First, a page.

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― Roger Zelazny

“The largest water cleanup in Nashville history,

         and getting bigger all the time.”

Waste in our waterways has a dramatic impact on the integrity of Middle Tennessee’s environment.


Cigarette butts, for example, threaten wildlife and aquatic animals that mistake them for food. The filters can block their digestive tract, and the animals become ill or starve. Cigarette butts also contain hazardous compounds such as cadmium, arsenic, lead and nicotine in the filters. Manufactured with plastics and petroleum (not cotton, like many believe), cigarette butts take up to 12 years to decompose.


Imagine now: Urban streets and storm drains contain millions of these butts, which flow directly into local waters after mild to heavy rains.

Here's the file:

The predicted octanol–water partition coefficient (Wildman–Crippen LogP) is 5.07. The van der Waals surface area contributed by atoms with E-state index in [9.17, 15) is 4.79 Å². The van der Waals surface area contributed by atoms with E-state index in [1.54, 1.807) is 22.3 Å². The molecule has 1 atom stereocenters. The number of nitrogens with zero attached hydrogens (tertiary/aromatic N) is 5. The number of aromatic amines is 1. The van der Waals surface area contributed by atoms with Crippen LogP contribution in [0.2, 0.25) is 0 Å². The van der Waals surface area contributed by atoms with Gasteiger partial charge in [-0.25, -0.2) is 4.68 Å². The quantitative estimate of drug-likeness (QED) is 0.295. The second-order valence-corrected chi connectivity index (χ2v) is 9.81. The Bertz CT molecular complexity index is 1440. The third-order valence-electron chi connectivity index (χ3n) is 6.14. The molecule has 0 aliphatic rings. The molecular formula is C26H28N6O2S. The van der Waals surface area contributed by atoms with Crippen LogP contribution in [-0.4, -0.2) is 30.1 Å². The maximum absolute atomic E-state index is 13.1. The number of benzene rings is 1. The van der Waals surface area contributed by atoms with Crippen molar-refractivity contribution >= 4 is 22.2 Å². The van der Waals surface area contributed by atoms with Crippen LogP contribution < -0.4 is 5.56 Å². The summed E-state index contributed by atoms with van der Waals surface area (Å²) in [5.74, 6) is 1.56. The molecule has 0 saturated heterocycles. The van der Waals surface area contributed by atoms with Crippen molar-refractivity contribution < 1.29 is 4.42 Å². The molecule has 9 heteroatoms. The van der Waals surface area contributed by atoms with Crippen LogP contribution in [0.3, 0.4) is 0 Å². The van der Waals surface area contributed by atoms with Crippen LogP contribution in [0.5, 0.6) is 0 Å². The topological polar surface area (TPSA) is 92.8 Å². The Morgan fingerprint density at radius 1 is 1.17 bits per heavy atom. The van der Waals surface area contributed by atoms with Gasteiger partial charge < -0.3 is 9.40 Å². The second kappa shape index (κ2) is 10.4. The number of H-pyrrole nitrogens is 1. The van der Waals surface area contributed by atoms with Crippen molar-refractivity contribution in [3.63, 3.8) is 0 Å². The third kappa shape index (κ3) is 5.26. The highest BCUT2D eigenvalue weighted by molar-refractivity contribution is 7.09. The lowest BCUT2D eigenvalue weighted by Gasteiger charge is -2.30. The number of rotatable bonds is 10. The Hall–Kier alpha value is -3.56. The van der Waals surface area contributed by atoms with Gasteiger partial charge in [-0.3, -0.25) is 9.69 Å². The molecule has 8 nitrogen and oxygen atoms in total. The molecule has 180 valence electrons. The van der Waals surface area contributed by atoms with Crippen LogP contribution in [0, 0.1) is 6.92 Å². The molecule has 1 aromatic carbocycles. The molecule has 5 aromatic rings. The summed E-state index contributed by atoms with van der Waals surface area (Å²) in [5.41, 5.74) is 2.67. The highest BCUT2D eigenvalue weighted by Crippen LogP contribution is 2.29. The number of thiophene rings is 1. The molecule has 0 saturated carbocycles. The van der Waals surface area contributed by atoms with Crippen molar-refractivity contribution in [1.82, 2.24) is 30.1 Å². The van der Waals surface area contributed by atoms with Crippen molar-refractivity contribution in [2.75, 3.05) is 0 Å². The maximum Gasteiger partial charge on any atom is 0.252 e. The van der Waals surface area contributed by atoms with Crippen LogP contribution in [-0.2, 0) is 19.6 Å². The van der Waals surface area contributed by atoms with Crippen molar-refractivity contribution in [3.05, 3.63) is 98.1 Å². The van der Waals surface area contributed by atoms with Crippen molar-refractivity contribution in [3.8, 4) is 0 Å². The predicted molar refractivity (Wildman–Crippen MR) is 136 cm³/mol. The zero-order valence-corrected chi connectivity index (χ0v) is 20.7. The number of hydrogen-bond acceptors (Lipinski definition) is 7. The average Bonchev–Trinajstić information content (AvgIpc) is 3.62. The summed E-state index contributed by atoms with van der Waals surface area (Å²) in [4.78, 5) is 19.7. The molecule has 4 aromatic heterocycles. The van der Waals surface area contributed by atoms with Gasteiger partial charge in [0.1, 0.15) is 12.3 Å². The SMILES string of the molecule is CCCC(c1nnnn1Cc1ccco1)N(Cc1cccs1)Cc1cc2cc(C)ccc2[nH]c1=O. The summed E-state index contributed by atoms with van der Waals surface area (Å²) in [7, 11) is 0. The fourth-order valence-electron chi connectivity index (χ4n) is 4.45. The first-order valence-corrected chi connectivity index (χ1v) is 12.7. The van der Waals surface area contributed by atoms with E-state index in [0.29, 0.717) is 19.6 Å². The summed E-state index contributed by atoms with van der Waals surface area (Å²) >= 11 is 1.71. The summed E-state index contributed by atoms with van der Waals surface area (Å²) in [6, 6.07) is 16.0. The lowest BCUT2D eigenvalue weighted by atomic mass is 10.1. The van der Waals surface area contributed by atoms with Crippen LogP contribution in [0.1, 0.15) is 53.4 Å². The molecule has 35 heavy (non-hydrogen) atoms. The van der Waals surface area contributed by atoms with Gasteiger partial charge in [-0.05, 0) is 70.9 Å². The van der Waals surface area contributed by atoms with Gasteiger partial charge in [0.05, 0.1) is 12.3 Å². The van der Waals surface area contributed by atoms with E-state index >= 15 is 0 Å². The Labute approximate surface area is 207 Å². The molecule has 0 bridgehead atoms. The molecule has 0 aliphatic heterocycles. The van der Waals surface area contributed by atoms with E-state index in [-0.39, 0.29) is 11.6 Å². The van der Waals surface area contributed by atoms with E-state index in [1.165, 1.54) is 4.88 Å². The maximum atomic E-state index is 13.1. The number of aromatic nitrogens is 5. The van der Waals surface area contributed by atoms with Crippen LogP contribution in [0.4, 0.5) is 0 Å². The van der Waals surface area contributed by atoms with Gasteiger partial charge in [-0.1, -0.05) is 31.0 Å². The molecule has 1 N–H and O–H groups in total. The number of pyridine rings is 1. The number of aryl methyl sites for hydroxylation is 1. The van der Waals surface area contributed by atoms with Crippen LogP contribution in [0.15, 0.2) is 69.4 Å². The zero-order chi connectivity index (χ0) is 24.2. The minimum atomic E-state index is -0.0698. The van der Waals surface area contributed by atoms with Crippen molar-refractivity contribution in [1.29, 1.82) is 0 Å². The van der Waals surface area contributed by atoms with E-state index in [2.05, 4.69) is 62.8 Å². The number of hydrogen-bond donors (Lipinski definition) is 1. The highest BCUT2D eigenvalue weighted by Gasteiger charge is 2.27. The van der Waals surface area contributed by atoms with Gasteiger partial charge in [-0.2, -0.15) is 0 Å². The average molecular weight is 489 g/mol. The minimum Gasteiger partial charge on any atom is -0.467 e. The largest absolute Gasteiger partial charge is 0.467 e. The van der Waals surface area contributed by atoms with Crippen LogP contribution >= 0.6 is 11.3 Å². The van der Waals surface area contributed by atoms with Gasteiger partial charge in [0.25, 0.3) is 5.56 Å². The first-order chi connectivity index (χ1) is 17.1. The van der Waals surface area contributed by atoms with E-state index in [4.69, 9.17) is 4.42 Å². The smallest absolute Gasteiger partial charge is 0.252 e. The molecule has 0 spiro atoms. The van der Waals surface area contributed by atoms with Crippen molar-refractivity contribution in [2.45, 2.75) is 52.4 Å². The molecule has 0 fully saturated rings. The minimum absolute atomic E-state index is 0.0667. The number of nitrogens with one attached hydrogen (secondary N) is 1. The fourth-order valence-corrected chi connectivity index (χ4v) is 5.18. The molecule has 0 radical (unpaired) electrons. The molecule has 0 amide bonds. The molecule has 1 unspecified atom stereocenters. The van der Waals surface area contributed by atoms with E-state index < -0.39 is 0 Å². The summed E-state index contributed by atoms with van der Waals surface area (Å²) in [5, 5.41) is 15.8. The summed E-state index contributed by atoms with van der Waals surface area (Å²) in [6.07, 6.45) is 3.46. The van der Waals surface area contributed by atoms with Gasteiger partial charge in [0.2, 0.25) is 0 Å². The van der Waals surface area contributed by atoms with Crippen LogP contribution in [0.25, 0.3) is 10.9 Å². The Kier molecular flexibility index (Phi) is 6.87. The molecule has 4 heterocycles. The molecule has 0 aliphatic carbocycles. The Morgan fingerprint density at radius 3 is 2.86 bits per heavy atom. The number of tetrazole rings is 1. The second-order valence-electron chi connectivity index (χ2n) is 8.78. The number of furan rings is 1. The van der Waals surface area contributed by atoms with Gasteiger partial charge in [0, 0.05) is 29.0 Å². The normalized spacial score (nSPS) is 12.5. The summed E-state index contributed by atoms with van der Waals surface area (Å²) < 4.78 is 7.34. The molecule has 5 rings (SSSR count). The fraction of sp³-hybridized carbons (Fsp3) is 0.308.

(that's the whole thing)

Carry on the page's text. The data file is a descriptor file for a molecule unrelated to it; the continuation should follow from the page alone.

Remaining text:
Here’s another illustration of the problem:



Decomposition Time

Plastic bottle/jug

1 million years

Styrofoam cup

1 million years

Disposable diaper

550 years

Aluminum can

200-500 years

Tin can

90 years

Leather shoe

45 years

Cigarette butt

12 years

Wool socks

1 year

Paper bag

1 month

We provide residents and corporations across Middle Tennessee a platform to demonstrate their environmental dedication and service commitments. We’re also an ideal service venue for CSR and corporate giving programs that seek to engage their workforce in ways that improve communities locally.

From a broad perspective, as Nashville waterways accumulate tons of human-imposed debris each season. Fertilizers, metals, plastics, foam products, cigarette butts and more all leach chemicals into our water and threaten the habitat for aquatic species and birds beyond Tennessee. Some of our trash flows all the way to the Gulf of Mexico and into the Dead Zone.


Our initial campaign in May 2008 was huge; the largest water cleanup project Nashville has ever seen! Together, we’ve inspired thousands to free Middle Tennessee’s waterways of bottles, cans,  cups, coolers, tires, and more. We produce one of the largest National Public Lands Day events in the country, and continue as the largest water cleanup in the Volunteer state.

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